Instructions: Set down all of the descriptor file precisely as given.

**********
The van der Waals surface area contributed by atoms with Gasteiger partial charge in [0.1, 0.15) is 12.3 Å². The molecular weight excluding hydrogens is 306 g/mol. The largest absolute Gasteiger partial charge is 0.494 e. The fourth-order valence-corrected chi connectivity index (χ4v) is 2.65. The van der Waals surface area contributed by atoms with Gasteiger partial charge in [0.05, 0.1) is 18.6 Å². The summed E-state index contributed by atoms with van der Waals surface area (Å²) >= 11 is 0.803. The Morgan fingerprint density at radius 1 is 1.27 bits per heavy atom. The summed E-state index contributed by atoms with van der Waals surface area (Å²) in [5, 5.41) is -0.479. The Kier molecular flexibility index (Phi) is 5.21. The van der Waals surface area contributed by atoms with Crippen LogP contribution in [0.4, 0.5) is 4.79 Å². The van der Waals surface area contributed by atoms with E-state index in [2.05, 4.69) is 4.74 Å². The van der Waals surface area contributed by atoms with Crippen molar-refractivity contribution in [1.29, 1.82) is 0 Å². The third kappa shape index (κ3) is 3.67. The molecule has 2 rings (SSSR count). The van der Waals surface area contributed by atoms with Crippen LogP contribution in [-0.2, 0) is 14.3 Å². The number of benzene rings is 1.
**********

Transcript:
The van der Waals surface area contributed by atoms with Gasteiger partial charge in [0.1, 0.15) is 12.3 Å². The molecular weight excluding hydrogens is 306 g/mol. The largest absolute Gasteiger partial charge is 0.494 e. The fourth-order valence-corrected chi connectivity index (χ4v) is 2.65. The van der Waals surface area contributed by atoms with Gasteiger partial charge in [0.05, 0.1) is 18.6 Å². The summed E-state index contributed by atoms with van der Waals surface area (Å²) >= 11 is 0.803. The Morgan fingerprint density at radius 1 is 1.27 bits per heavy atom. The summed E-state index contributed by atoms with van der Waals surface area (Å²) in [5, 5.41) is -0.479. The Kier molecular flexibility index (Phi) is 5.21. The van der Waals surface area contributed by atoms with Crippen LogP contribution in [0.4, 0.5) is 4.79 Å². The van der Waals surface area contributed by atoms with E-state index in [2.05, 4.69) is 4.74 Å². The van der Waals surface area contributed by atoms with Crippen molar-refractivity contribution in [1.29, 1.82) is 0 Å². The third kappa shape index (κ3) is 3.67. The molecule has 2 rings (SSSR count). The van der Waals surface area contributed by atoms with Crippen LogP contribution in [-0.2, 0) is 14.3 Å². The number of benzene rings is 1.